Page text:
Here are some stats that may surprise people: the number of teachers from black and minority ethnic backgrounds across the whole profession declined from 1.9 per cent of the total workforce in 2011 to 1.3 per cent in 2016, when 639 teachers identified as BME.
Of these, 229 are in the primary sector (1 per cent of the workforce) and 378 are in secondary representing (1.7 per cent). The number of teachers from minority ethnic backgrounds in the special sector is a mere 32 (1.7 per cent). Early indications are that those statistics have not improved for 2017.
The lack of diversity within the Scottish teaching workforce on the basis of ethnicity was highlighted in a government-commissioned report by Kaliani Lyle, Addressing Race Inequality in Scotland: the way forward, published in December. It recommended the setting up of a short-term working group to increase the number of teachers from under-represented groups at all levels in Scottish schools.
I have been asked to convene this group, whose full list of members can be found online. We will focus our efforts on four key areas:
• To explore whether initial teacher education (ITE) programmes and associated recruitment activity are attractive and relevant to students from black and minority ethnic backgrounds.
• To consider whether university admissions processes capture the range of possible applicants from diverse backgrounds.
• To explore student-placement experiences and the ongoing support for students from minority backgrounds.
• To consider issues around the retention of student teachers and teachers from minority backgrounds.
Some might argue that the demographics of the teaching workforce should not matter and what really counts is the quality of individual teachers. Others might say that, given black and minority ethnic pupils achieve better results than their white counterparts in Scotland, the current teaching workforce is doing a sterling job.
Our work does not question that young people are being well served by the teaching profession – our focus is on the need to diversify the workforce to better represent the communities we are part of.
The words of Maya, a young person I spoke with as part of my research on race equality matters, ring out for me: “If I cannot see myself there, then I cannot imagine myself there.” This young person was referring to the lack of diverse teachers as part of their school experiences.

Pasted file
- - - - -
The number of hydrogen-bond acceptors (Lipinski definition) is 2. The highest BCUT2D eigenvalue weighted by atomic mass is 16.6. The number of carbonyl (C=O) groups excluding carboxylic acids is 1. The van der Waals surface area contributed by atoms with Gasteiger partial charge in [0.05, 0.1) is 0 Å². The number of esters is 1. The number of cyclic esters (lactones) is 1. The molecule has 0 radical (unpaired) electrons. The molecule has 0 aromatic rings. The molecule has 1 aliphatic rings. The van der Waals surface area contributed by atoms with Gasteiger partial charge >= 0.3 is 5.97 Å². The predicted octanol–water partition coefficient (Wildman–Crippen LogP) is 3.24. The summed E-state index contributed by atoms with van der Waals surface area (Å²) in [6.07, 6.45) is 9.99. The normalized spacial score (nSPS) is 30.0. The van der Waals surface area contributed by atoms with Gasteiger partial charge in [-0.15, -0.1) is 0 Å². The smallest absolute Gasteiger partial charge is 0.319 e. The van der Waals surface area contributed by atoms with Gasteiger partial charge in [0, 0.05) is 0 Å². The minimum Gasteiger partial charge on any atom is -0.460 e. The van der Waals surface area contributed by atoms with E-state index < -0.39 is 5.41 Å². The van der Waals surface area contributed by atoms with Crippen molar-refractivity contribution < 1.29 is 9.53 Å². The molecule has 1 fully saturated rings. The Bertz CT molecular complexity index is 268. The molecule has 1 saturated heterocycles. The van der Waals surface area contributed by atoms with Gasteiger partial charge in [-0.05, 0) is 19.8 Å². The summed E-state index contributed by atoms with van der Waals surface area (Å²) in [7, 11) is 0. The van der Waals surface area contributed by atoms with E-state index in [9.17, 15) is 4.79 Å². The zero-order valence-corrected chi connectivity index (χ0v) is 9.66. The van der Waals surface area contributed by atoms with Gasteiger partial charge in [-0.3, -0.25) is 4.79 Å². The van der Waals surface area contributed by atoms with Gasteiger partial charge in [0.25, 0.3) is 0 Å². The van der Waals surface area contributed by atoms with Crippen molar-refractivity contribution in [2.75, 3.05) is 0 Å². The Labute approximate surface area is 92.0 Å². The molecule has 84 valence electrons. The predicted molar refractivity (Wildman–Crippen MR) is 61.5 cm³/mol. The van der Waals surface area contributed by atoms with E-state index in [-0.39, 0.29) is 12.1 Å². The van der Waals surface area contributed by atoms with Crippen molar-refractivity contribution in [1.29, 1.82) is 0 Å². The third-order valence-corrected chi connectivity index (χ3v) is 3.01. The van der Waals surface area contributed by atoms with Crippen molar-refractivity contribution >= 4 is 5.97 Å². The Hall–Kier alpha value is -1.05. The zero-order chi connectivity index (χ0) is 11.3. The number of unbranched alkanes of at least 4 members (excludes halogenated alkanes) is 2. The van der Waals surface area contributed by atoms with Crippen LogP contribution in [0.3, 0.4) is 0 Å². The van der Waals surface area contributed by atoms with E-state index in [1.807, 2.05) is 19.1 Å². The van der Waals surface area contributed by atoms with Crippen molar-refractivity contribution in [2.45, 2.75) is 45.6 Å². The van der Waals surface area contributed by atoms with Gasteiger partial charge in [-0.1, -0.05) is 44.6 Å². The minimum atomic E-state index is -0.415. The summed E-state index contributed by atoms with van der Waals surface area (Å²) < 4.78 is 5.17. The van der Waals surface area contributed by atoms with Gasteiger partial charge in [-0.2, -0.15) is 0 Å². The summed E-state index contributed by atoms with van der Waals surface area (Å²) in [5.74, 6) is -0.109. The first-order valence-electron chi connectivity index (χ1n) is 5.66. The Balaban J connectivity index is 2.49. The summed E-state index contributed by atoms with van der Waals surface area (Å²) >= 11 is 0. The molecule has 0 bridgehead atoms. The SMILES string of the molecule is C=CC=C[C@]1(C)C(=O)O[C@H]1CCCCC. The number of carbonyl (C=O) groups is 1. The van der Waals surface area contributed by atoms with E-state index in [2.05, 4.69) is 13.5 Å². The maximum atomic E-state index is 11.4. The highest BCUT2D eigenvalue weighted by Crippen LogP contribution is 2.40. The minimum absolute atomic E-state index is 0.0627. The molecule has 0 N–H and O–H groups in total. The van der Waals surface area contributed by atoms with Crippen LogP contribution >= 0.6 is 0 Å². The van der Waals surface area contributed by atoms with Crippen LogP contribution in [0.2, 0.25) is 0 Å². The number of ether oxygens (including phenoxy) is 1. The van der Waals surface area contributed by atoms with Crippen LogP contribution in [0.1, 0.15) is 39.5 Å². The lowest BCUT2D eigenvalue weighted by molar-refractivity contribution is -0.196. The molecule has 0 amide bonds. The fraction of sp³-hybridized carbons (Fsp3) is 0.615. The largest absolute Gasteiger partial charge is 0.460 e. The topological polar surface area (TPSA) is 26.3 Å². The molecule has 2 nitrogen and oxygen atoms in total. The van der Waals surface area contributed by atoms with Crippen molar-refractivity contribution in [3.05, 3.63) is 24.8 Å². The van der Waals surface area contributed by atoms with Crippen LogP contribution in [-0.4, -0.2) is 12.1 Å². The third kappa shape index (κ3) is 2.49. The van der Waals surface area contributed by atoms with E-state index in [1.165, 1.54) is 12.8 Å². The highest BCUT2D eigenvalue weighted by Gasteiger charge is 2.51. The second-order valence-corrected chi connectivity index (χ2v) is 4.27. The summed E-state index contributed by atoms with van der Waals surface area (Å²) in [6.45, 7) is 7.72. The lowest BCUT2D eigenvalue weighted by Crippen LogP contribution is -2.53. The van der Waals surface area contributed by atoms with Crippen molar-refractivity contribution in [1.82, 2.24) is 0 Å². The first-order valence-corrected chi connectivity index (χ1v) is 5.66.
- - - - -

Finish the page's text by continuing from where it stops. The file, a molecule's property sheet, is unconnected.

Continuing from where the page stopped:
If we wish to diversify the teaching profession, we need young people like Maya to imagine themselves as a teacher and to view teaching as a profession they can choose.
We also want to explore how to better retain student teachers from minority backgrounds.
We hear student teachers and teachers talk about the importance of having positive placements and probationary or work experience as important reasons for staying on in the profession. Given the drop in BME teachers, we must find out what more needs to be done to enable them to stay on and to move into promoted posts, if that is what they aspire to do.
Research on the experiences of black and minority ethnic teachers in Scotland and the UK finds that being “different” or “visible” does have an impact on workplace experiences. Some of the impact is positive, in that diversity is welcomed and harnessed. However, some of these experiences are not.
Noor, a secondary teacher, describes the types of throwaway, insensitive comments that can impact: “We have students from Pakistan, India, Syria, Russia…we have quite a mix in the classroom and there have been terminologies used…colleagues have said things like, ‘Oh, I think I am coming into a refugee camp’ when they come into the classroom.”
Other experiences are more damaging, but less obvious to those not on the receiving end.
Take Miriam, who was recently on placement. The school was not used to working with BME people. The teacher with whom she was placed complained to the university tutor that Miriam had body-odour issues. Miriam’s university tutor did not think Miriam had such issues and was at a loss as to how to challenge the teacher without detriment to Miriam, but realised she needed to.
What became clear was that the teacher Miriam was placed with did not provide the learning environment and support she needed. Miriam was often left isolated during breaks. The school of education that Miriam is with had a role in speaking with the teacher and headteacher of the school – and did so.
It would be difficult to say what was actually happening in this example, but it would be foolish to dismiss the possibility that ignorance and everyday low-level racism might have been at play. Regardless of the intent, the consequences are that this experience has impacted on Miriam’s self-esteem and her perception of the profession she is entering. It also raises the question of whether Miriam would proactively encourage other black and minority ethnic students to consider teaching as a career of choice.
Improving the diversity of our workforce requires multi-pronged strategies. This is why we are writing to a range of education stakeholders for advice and will be talking with BME teachers. If you have any suggestions you wish us to consider, please email the secretariat of the group. We welcome any ideas that can assist our work.
Please send suggestions to email@example.com by 16 March
Professor Rowena Arshad is head of the University of Edinburgh’s Moray House School of Education and chair of a Scottish government short-term working group on diversity in the teaching profession